Second, Jesus calls all sinners to live in His forgiveness. Jesus’ mission was not to excuse people for their sins. He met with extortioners and notorious sinners not to condone them but to free them from sin. He exposed sins of godly people like the Pharisees so they would stop trusting in their works to save them and receive Christ’s answer for sin. By His death, Jesus has removed all sins as far as the east is from the west. He became the scapegoat, like the Old Testament animal that was chosen. After the people’s sins had been confessed on its head, it was led into the wilderness to die. Jesus is our substitute. Peter wrote, “For Christ died for sins once for all, the righteous for the unrighteous, to bring you to God.” (1 Peter 3:18)

Jesus referred to people who knew of their sins as those ready for a cure. “It is not the healthy who need a doctor, but the sick.” (v.12) Christianity does not start with how good we are. Christianity starts with how good Jesus is to sinners like us! After calling us to repent, Jesus offers us perfect healing. We read in Hosea 6, “Come, let us return to the LORD. He has torn us to pieces but He will heal us; He has injured us but He will bind up our wounds.” (v.1) We don’t need to impress God by our strength or works. But in Christ, God receives everything needed for us to be saved from our sins.

What if a teen has been driving for a year & says, “I’m a good driver and I deserve my own car? Does the teen deserve a car? No! If a rich friend of the family really cares about the family’s needs and buys the teen a car, it’s not because of the teen’s driving, but because the friend’s love. Jesus doesn’t give us a car. He gives us the forgiveness of all our sins that He paid for with His own life. He freely gives us eternal life with God and with all believers who are in heaven. He gives it because He loves us and wants us to be blessed forever. He said, “I have not come to call the righteous, but sinners.” (v.13) He’s calling us in love!

At Jesus’ time, disciples chose their teacher. But Jesus chose Matthew. It states, “Matthew got up and followed him.” (v.9) His call to Matthew was effective. It not only led him to follow Jesus, it moved him to extend Christ’s mercy to others. Matthew invited “many tax collectors and “sinners” who came and ate with [Jesus] and His disciples.” (v.10) Today, there are times when young patients saved by a doctor decide to become doctors to help others. Some become first responders or weather experts after being helped by those professionals. Matthew became a spokesman for Christ’s forgiveness to help others.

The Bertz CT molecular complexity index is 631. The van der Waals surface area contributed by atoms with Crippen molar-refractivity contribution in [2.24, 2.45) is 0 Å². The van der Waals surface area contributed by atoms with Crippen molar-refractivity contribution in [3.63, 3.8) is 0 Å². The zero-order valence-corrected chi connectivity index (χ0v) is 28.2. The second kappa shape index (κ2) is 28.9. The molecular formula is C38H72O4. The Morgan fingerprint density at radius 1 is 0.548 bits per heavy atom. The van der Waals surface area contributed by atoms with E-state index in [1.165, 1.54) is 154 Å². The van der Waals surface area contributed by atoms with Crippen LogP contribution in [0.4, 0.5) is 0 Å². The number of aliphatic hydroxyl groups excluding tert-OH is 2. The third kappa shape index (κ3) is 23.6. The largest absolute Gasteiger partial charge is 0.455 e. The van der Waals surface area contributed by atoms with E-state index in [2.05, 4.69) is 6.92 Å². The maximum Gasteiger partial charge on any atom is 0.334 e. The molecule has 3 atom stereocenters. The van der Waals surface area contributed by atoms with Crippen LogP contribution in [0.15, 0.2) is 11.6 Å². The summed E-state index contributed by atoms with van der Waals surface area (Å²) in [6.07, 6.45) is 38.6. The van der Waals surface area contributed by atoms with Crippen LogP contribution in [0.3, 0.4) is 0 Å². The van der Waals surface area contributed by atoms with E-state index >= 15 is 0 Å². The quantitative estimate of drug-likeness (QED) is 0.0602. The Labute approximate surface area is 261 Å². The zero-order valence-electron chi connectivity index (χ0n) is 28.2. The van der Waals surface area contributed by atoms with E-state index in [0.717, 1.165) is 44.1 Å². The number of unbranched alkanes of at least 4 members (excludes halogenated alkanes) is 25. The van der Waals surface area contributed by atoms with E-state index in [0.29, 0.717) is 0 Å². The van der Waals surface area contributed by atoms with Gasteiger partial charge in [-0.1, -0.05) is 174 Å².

We have received Christ’s mercy out of God’s pure love. Christ became a sacrifice for our sins. He lived a perfect life on earth and now by faith Him, His life is credited to us as righteousness. Unlike the Pharisees, we know that Jesus is the healer of our souls. And He has told us, “Be merciful, just as your Father is merciful.” (Luke 6:36) Think again of the gift of that car. What will the teen do with it? Will he or she forget about the family and use it for selfish things only or will the teen help run errands for the family or give rides to younger siblings? Will that teen stop to visit a friend who is sick or give a ride to a friend in need? Christ has called us sinners to receive the best gifts of all: forgiveness and eternal life. How do we respond to God’s gracious gifts as we live in this world of sinners who need to know the truth?

Many people living today are thankful that the weather service provided a warning to save their lives from a dangerous storm. We too, are thankful that God has given us His Word in Christ not only to warn us of His coming judgment, but to save us from it! We’ve heard Jesus’ call to turn from our sins and to receive His gift of forgiveness. By faith, live in His forgiveness! Live with confidence in Christ! Let those who are in grave spiritual danger know that there is a safe place for them in Christ! Amen.